This article discusses the development of porcelain, from materials to designs to markings. It originally appeared in the June 1941 issue of American Collector magazine, a publication which ran from 1933-1948 and served antique collectors and dealers.
When around 1710 the Saxon Court alchemist, Johann Friedrich Boettger, instead of finding gold, discovered the method of making porcelain, he succeeded in his task in a way unforeseen by himself and by his princely employer. For in the third and fourth decade of its existence, the young porcelain factory turned into the always empty chest of the Prince Elector of Saxony an amount of nearly 1,500,000 gold thalers — indeed, a most respectable sum for the standards of those days.
Commercially speaking, the invention of porcelain occurred at the proper time; Europe was seized by an acute attack of chinamania. For about two generations, the merchantmen of the British and Dutch East India companies had been bringing home quantities of Chinese and Japanese porcelain.
The important people of those days, royalty and the princes of commerce, competed in committing follies in order to acquire these desirable objects. The best-known transaction of this sort is the deal of Augustus the Strong of Saxony with his royal neighbor of Prussia, who received the two tallest Saxon soldiers for his Garde-Regiment of “long boys” in exchange for his two largest Chinese vases.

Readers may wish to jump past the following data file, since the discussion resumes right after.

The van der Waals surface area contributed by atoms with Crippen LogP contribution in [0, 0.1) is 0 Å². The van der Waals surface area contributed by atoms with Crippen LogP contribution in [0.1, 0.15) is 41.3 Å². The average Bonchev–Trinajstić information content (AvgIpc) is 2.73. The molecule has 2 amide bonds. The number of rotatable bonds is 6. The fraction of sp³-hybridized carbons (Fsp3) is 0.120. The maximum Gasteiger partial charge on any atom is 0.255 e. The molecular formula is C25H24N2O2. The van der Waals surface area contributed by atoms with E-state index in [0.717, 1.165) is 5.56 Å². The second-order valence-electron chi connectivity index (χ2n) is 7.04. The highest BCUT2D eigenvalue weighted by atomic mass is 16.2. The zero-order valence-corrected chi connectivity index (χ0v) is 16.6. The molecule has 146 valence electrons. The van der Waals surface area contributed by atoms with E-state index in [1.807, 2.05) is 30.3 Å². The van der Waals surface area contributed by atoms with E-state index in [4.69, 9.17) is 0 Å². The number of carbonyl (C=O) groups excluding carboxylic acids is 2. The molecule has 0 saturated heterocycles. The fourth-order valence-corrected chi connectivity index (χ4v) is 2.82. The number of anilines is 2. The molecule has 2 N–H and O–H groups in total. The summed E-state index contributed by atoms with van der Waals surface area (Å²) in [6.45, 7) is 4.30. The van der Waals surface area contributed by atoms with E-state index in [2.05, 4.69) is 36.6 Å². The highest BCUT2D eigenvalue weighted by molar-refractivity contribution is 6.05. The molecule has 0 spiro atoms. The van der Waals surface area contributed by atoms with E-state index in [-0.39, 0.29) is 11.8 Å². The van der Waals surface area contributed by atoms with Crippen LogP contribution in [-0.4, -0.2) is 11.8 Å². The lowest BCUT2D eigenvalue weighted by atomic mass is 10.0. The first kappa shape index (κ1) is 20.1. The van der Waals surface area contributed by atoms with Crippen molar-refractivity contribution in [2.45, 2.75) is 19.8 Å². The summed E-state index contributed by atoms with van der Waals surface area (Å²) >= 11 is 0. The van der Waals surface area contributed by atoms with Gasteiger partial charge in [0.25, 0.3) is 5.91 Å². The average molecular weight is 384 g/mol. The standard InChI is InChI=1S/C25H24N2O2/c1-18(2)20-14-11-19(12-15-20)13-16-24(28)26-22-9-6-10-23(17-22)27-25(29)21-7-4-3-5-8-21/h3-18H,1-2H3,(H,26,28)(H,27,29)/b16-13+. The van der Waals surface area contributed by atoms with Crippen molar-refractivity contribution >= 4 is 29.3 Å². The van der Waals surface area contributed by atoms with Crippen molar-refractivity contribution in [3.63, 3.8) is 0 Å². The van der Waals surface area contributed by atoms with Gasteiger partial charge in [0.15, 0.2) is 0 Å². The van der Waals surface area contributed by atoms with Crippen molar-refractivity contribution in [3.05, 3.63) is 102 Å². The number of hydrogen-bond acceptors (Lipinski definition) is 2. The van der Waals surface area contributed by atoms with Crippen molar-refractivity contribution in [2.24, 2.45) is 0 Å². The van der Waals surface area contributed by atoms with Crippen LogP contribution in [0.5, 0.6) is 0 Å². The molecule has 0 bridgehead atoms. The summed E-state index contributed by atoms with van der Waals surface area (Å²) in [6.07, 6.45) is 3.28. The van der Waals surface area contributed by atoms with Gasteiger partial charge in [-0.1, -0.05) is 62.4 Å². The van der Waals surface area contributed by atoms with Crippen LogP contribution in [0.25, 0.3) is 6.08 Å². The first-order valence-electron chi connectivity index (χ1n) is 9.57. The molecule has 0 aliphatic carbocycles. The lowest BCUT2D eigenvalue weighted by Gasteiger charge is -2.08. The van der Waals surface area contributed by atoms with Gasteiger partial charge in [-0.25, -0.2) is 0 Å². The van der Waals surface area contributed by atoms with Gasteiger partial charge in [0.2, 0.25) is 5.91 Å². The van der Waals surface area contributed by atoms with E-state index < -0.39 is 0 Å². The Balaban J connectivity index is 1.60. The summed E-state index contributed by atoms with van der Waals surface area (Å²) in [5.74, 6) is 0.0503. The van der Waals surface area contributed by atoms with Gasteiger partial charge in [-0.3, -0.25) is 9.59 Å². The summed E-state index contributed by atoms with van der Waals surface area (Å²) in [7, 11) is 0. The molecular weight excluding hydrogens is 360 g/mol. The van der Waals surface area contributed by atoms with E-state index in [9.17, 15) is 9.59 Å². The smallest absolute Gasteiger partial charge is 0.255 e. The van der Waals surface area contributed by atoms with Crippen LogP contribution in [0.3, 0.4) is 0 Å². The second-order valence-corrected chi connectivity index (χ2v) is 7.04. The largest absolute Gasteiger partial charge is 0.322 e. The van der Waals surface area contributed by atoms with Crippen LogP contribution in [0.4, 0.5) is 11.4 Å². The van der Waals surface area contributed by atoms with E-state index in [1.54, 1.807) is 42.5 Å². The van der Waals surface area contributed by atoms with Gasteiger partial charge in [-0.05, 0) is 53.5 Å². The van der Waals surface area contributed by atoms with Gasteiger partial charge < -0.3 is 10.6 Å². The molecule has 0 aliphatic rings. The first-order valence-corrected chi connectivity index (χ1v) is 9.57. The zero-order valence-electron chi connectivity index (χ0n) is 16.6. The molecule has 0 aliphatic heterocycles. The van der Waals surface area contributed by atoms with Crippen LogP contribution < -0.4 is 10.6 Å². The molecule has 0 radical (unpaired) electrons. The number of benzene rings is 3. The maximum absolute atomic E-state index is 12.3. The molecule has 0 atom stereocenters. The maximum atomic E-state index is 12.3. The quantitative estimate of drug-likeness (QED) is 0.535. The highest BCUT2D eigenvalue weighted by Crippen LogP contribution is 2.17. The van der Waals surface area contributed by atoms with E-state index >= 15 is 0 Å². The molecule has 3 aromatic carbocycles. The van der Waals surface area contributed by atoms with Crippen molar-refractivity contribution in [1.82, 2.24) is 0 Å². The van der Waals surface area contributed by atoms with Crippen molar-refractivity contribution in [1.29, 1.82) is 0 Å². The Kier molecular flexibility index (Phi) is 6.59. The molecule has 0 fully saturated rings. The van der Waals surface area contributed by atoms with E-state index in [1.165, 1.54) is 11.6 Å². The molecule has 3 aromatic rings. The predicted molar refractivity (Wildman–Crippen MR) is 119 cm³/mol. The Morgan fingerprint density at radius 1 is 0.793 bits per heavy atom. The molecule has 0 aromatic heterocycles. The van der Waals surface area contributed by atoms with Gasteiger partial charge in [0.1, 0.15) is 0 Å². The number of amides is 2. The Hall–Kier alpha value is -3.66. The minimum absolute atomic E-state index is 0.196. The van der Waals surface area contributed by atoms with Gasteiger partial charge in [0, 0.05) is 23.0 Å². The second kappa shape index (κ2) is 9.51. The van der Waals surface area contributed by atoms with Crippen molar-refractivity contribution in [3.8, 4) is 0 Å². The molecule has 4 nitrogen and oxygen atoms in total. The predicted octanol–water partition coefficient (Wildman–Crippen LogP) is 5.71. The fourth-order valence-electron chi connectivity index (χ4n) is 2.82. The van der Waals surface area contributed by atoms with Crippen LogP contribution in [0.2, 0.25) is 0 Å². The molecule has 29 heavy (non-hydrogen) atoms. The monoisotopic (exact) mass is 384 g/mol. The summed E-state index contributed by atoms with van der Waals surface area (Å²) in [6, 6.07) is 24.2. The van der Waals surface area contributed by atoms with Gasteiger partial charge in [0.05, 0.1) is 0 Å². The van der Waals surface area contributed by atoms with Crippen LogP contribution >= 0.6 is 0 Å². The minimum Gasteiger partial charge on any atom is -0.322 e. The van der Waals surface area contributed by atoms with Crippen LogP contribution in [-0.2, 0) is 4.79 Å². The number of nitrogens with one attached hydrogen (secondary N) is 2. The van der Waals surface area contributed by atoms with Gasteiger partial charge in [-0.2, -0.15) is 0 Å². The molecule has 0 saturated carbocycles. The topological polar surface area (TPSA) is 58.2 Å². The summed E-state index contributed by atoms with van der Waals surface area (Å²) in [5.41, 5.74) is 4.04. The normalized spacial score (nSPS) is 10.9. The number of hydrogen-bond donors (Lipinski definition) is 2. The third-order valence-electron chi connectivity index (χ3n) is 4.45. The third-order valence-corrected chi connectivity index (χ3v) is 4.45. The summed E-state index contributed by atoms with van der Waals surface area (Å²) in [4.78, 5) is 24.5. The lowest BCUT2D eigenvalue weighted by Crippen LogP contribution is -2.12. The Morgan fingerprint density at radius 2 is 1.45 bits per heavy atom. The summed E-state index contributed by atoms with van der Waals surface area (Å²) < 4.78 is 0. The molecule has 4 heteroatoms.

That the secret of making porcelain had to be rediscovered in Europe is one of the incidents of history that is hard to account for. In the East, as far as we know, there was no secret about the making of porcelain. As early as the 13th Century, the famous explorer, Marco Polo, had mentioned it as produced from certain kinds of earth. Most probably, the merchants and captains of the East India fleet preferred taking home valuable merchandise to bothering about the methods of its production.
Boettger did not succeed right away. He first made some reddish-brownish ware, the famous Boettger porcelain, which, scientifically speaking, is not porcelain at all. True porcelain most definitely consists of a paste of fired white caoline earth covered in a second higher fire by a transparent glaze, consisting chiefly of feldspar.